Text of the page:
It's always encouraging when someone finds one of these blog posts helpful so I was pleased when the editor of the OGS Weekly eNews saw fit to reproduce the post of Daily Temperatures from the St. Lawrence River Valley in last weekend's edition. That source gives historic daily temperatures for Quebec City - Montreal and adjacent areas. As you move further away it will be less valid. I wouldn't want to trust it for Toronto daily temperatures.
Toronto has the first official daily weather records in Ontario, starting in March 1840. They were taken at a site near Varsity Stadium at 299 Bloor St W. Before official records there's the diary of Rev. Charles Dade, head of mathematics at Upper Canada College, then not far from Fort York. He took readings usually two or three times a day from January 1831 to April 1841. There is a gap from October 1838 to June 1839 when Dade returned to England, he was a native of Great Yarmouth, Norfolk, for the winter. Images of the diary up to that gap are online at http://heritage.canadiana.ca/view/oocihm.lac_reel_c9164/631?r=0&s=3. The meteorological part of the journal, which gives daily wind direction and a bried description of conditions as well as temperatures, starts with 1 January 1831, image 392, and ends with image 634 for June 1837. Unfortunately it stops short of the rebellion of December 1837.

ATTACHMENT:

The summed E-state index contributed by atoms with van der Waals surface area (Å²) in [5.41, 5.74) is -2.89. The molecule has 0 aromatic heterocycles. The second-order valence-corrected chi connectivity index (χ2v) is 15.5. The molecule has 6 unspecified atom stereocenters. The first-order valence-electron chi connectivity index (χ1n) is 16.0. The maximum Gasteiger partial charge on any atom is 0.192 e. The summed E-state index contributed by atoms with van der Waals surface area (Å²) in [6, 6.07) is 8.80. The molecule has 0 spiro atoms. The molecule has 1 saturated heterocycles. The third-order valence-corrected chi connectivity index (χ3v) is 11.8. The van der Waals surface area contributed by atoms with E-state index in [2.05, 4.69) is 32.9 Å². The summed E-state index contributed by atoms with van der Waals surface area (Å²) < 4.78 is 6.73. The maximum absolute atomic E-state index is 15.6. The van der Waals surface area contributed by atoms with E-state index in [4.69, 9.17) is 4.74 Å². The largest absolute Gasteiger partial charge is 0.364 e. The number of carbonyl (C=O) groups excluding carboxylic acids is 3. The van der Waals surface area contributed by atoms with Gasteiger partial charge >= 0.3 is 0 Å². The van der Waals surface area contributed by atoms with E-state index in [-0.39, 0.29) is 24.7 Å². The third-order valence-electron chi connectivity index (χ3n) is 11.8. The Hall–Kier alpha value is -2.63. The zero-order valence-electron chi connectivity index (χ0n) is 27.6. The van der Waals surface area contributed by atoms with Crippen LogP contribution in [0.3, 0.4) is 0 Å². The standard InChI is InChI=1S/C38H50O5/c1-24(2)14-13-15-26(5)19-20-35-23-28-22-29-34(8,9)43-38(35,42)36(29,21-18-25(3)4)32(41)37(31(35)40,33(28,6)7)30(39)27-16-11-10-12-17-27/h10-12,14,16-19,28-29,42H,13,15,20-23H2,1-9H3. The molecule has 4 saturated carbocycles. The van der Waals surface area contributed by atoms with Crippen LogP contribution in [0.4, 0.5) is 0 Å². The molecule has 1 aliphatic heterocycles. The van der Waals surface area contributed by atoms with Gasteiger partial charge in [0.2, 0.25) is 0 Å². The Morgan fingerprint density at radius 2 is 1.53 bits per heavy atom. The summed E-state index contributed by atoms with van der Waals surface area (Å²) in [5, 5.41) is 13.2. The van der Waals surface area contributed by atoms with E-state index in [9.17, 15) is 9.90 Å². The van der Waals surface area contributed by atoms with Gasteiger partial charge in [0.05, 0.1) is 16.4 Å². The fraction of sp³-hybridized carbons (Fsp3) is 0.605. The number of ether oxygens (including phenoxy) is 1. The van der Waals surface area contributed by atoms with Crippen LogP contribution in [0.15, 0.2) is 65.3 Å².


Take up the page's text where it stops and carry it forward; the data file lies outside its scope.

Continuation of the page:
R. B. Crowe's Reconstruction of Toronto Temperatures 1778-1840 Using Various United States and Other Data (pdf) using Dade's and other records appends a tabulation of monthly mean temperature estimates to 1989. The coldest year in that record is 1875, with February being particularly bitter. It was so cold from the 4th to the 19th that the Toronto Observatory issued a special memorandum, reprinted in the Globe, commenting it was twice as long a period of bitter cold as previously recorded, and colder. That year is one of the coldest in not only the St Lawrence record but as far afield as Boston and Chicago.